Tucker City Council approves development on Hugh Howell
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By Logan C. Ritchie, contributor
Tucker, GA – The Tucker City Council on March 9 unanimously passed an ordinance to allow a 99,000 sq. ft. commercial development at Hugh Howell Road and Mountain Industrial Boulevard. Developer Branch Properties promises the project – which includes active trails, an art installation, and green space — will be “state of the art.”
Conditions by city staff included outdoor furniture design, signage, and traffic improvements in the area. According to the conditions, businesses not permitted in the shopping center include vehicle rental, brokerage, sales, and upholstery; adult entertainment; nightclubs; bus or rail stations; adult day care; and animal shelters, among other businesses.
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Martha Gross, a resident of unincorporated DeKalb and commercial real estate broker, spoke in favor of the development. Gross, zoning and land use chair of neighboring North Druid Hills Residents Association, called Branch “acquiescent.”
“I’ve been watching [the proposal], following it, quietly in the back,” Gross said. “I have to say, this is an out-of-the-ballpark model of a first-class developer working with a first-class community for a first-class development. I think the community should be very proud of themselves in both directions. As a commercial real estate broker with 35 years of experience, there is not a developer that I know of anywhere, but especially in DeKalb County, that is willing to develop [to the] quality of Branch.”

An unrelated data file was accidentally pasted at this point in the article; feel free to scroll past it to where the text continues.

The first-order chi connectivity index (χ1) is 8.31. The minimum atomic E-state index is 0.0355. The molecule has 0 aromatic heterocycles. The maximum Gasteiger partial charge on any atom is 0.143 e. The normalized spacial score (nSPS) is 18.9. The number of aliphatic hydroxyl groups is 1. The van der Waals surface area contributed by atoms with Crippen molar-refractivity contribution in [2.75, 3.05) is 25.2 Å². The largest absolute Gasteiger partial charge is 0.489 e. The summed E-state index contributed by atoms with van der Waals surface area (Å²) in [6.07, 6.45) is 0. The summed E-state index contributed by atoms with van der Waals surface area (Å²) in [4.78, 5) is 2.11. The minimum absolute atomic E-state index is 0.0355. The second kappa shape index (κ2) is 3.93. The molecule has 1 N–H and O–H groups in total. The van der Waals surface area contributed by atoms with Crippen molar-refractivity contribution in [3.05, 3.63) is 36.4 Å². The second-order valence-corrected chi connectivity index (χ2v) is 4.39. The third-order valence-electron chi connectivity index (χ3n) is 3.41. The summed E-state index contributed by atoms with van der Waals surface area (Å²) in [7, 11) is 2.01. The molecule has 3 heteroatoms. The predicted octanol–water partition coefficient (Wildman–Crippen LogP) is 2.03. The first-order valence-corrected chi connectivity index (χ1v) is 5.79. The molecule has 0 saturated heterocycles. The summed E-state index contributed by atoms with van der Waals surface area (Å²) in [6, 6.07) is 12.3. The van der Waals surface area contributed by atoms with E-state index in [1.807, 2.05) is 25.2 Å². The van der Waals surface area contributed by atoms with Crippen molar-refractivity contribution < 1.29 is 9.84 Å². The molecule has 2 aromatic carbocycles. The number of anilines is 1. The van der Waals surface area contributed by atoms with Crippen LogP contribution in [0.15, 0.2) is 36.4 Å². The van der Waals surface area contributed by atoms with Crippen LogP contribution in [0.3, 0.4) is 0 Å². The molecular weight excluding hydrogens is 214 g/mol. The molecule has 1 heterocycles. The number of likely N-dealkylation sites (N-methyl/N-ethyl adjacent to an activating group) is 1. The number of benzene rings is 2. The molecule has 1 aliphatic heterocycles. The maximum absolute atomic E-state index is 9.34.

No one came forward to oppose the development during public comment.
After the ordinance passed, Mayor Frank Auman said, “We got as good a project as we possibly could have. We are looking forward to having you push dirt around over there.”
City Council agreed to hire consultants to conduct a Lawrenceville Highway Corridor Study. Tucker plans to study five intersections including Hugh Howell Road, Lynburn Drive, LaVista Road, and Cofer Crossing East. The study will produce short- and long-term plans for traffic and pedestrian improvements.
Councilmember Michelle Penkava said, “We are still trying, in the short term and not related to this, to get the phasing done at Lynburn and Lawrenceville Highway. We are waiting on GDOT at this point.”
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Courtney Smith, Tucker’s Director of Planning and Zoning, presented the first read of an amendment to change the city’s zoning code.
“We proposed to remove the community council as a body and replace them with a public participation plan requirement … We are also planning to change the planning commission from a five-member body to a seven-member body,” Smith said.
Tucker’s Community Council is a group of nine volunteers “created to review applications for rezoning, land use plan amendments, special land use permits and text amendments, and to report their recommendations to the planning commission.”
“We are hoping a neighborhood meeting earlier in the process will allow these proposals to be more community-driven; to address the needs and issues of our residents and of our business owners,” Smith said.
Tucker city staff said running zoning applications through community council extends the process by months. By holding a neighborhood meeting, developers gain direct contact with neighbors within 500 to 1,000 feet of the affected area.
A second read of the amendment is scheduled for March 23.
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